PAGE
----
Retailers are selling an abundance of face masks on eBay – many with dubious health claims – tagged with “coronavirus” to push them to the top of search rankings.
The company said it has begun removing listings that make misleading assertions after being contacted by ABC Science.
Meanwhile, searching for “coronavirus” on Amazon offers a book promising to guide readers through the outbreak, now officially named COVID-19.
The author, who does not claim to have medical qualifications, is also selling unauthorised biographies of Riverdale actor Cole Sprouse and US presidential candidate Pete Buttigieg.
And on Google’s shopping page, you can find a “stop the coronavirus” T-shirt for around $26.
Online marketplaces have long been reactive to a public crisis, and can often feel largely lawless.
Their appeal is that almost anyone can become a retailer, but the danger is anyone can.
That’s how you end up with a prominent eBay listing for 50 Russian-made face masks that will protect “against coronovirus [sic], flu and other airborne diseases”. (Reader, they cannot).
For those not on the front line of the outbreak, the novel coronavirus has largely been experienced online.
On social media, messages from health authorities may sit right next to conspiracy theories.
The World Health Organisation calls it an “infodemic”.
There is too much information, it argues, which “makes it hard for people to find trustworthy sources and reliable guidance when they need it”.
Online marketplaces are a particular challenge: On the street, we know a pharmacy is more likely to be a reliable source of health advice than a corner store.
But on the internet, those shopfronts are presented as indistinguishable search results.
“All sorts of claims are mixed up together,” said Professor Jeannie Paterson, a consumer law specialist at Melbourne Law School.
A quick glance at Amazon’s top results for “coronavirus” this week, for the most part, are not promising.
Some of the ebooks for sale appear to repurpose general information about flu-like diseases – information that is available for free on government health websites.
But others take a more troubling turn.
One ebook, which the ABC has chosen not to name, discusses the possibility the novel coronavirus was caused by biohazard research that escaped the lab – a conspiracy theory not substantiated by any public health authority.
It also claims there is evidence to suggest the virus is engineered and potentially operates similarly to HIV. Amazon declined to comment.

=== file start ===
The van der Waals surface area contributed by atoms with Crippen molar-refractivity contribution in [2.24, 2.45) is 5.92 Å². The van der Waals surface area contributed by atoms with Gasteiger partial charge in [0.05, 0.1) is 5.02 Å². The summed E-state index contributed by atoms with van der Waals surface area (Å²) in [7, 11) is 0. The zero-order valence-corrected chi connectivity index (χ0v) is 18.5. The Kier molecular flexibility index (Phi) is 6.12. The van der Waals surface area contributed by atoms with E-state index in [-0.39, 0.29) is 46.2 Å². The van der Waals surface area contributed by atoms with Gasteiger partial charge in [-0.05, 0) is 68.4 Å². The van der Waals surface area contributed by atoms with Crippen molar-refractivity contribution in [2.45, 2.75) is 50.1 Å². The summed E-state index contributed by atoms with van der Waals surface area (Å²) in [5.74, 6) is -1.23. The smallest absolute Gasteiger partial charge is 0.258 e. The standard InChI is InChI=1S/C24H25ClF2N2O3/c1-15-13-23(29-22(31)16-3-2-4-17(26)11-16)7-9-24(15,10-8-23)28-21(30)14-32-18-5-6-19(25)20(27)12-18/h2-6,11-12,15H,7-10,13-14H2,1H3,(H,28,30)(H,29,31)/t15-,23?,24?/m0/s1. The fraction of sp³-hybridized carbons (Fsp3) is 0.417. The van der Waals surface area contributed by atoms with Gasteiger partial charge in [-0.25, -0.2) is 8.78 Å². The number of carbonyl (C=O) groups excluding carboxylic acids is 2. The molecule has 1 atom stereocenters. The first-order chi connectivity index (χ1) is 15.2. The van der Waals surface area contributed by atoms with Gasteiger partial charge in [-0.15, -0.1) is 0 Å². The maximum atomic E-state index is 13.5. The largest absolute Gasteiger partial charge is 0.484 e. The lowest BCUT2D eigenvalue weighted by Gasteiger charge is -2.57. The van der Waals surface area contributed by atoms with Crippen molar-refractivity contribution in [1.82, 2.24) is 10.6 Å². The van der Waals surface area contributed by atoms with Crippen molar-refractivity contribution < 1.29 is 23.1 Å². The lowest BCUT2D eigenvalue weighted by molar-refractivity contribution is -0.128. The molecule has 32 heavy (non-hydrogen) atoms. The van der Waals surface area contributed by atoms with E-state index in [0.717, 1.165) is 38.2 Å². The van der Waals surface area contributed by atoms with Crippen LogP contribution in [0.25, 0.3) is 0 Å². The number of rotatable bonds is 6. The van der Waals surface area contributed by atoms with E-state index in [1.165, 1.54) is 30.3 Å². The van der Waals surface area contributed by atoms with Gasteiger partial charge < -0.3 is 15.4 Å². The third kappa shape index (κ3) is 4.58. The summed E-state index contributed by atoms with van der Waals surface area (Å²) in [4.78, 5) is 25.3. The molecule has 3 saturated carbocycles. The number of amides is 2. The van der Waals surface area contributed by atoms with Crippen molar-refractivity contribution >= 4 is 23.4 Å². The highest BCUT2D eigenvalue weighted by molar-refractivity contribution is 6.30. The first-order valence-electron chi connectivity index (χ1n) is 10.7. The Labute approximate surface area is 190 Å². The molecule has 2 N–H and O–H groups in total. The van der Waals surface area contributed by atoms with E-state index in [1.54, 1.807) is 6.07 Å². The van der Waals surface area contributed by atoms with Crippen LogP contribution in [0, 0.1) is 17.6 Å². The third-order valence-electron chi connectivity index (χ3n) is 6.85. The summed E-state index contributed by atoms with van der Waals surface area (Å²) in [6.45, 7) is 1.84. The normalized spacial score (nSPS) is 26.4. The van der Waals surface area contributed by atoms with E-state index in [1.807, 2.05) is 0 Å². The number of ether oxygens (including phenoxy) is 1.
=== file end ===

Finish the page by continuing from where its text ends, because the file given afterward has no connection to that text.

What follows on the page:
Who is responsible?
eBay says it has updated its filters to block new listings “marketed to treat or cure coronavirus”.
Yet if someone advertises a product in a misleading way – claiming it will protect you from the disease when it won’t, for example – it could be misleading conduct and Australian regulators can take action.
The Therapeutic Goods Administration recently warned penalties could apply to erroneous claims about products that promise to prevent or treat the virus.
The platform or marketplace advertising the product is typically not responsible, however, but the law is not yet settled.
According to Professor Paterson, the platform could be liable if it endorses the product or claim in some way.
“The platforms may be more liable than they realise, and that’s yet to be tested,” she said.
“I would say they have an ethical responsibility to draw the line.”
Beyond misinformation and bogus health claims, the burgeoning industry of coronavirus merchandise strays into what writer Jenny Odell calls “uncanny ecommerce”.
High up on my Google’s shopping listings for “coronavirus” this week were T-shirts sold on the website Spreadshirt.
This marketplace allows retailers to submit designs, which can then be printed for anyone who wants to purchase.
One seller, who the website says is based in Turkey, will sell you a coronavirus mason jar – with a decal that says “#coronavirus” over an image of a world map wearing a Chinese flag face mask.
And instead of five golden stars, the flag shows five yellow viruses.
Eike Adler, Spreadshirt’s press officer, said the company believes the free and open exchange of ideas on products is key to self-expression.
Designs can be rejected if they contain illegal content, hate speech, pornography or glorified violence, but generally almost anything goes.
“Spreadshirt prints almost all submitted designs, whether we as a company or individuals like them or not,” he said.
Of course, a distasteful mason jar does not present the same risk as a badly marketed face mask.
But in search results, they’re likely to be displayed as one and the same.
“Digital platforms have become all consuming, and they’ve become a source of knowledge,” Professor Paterson said.
“We as consumers are less able to sort truthful claims from untruthful claims.”